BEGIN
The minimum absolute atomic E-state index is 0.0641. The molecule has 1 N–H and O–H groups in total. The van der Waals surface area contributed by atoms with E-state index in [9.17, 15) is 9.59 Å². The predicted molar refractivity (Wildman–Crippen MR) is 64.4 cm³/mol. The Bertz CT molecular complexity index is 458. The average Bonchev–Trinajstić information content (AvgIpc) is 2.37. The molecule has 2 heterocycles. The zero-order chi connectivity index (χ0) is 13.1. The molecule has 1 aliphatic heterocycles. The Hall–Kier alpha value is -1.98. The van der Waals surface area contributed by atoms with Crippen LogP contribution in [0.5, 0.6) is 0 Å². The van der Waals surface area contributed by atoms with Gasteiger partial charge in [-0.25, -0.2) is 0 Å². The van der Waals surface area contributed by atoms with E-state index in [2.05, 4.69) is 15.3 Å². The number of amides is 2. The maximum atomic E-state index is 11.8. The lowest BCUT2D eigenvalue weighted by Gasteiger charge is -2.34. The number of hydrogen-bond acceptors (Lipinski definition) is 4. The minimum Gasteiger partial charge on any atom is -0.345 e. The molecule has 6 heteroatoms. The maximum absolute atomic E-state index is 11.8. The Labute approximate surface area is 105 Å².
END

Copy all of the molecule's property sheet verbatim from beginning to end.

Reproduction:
The minimum absolute atomic E-state index is 0.0641. The molecule has 1 N–H and O–H groups in total. The van der Waals surface area contributed by atoms with E-state index in [9.17, 15) is 9.59 Å². The predicted molar refractivity (Wildman–Crippen MR) is 64.4 cm³/mol. The Bertz CT molecular complexity index is 458. The average Bonchev–Trinajstić information content (AvgIpc) is 2.37. The molecule has 2 heterocycles. The zero-order chi connectivity index (χ0) is 13.1. The molecule has 1 aliphatic heterocycles. The Hall–Kier alpha value is -1.98. The van der Waals surface area contributed by atoms with Crippen LogP contribution in [0.5, 0.6) is 0 Å². The van der Waals surface area contributed by atoms with Gasteiger partial charge in [-0.25, -0.2) is 0 Å². The van der Waals surface area contributed by atoms with E-state index in [2.05, 4.69) is 15.3 Å². The number of amides is 2. The maximum atomic E-state index is 11.8. The lowest BCUT2D eigenvalue weighted by Gasteiger charge is -2.34. The number of hydrogen-bond acceptors (Lipinski definition) is 4. The minimum Gasteiger partial charge on any atom is -0.345 e. The molecule has 6 heteroatoms. The maximum absolute atomic E-state index is 11.8. The Labute approximate surface area is 105 Å².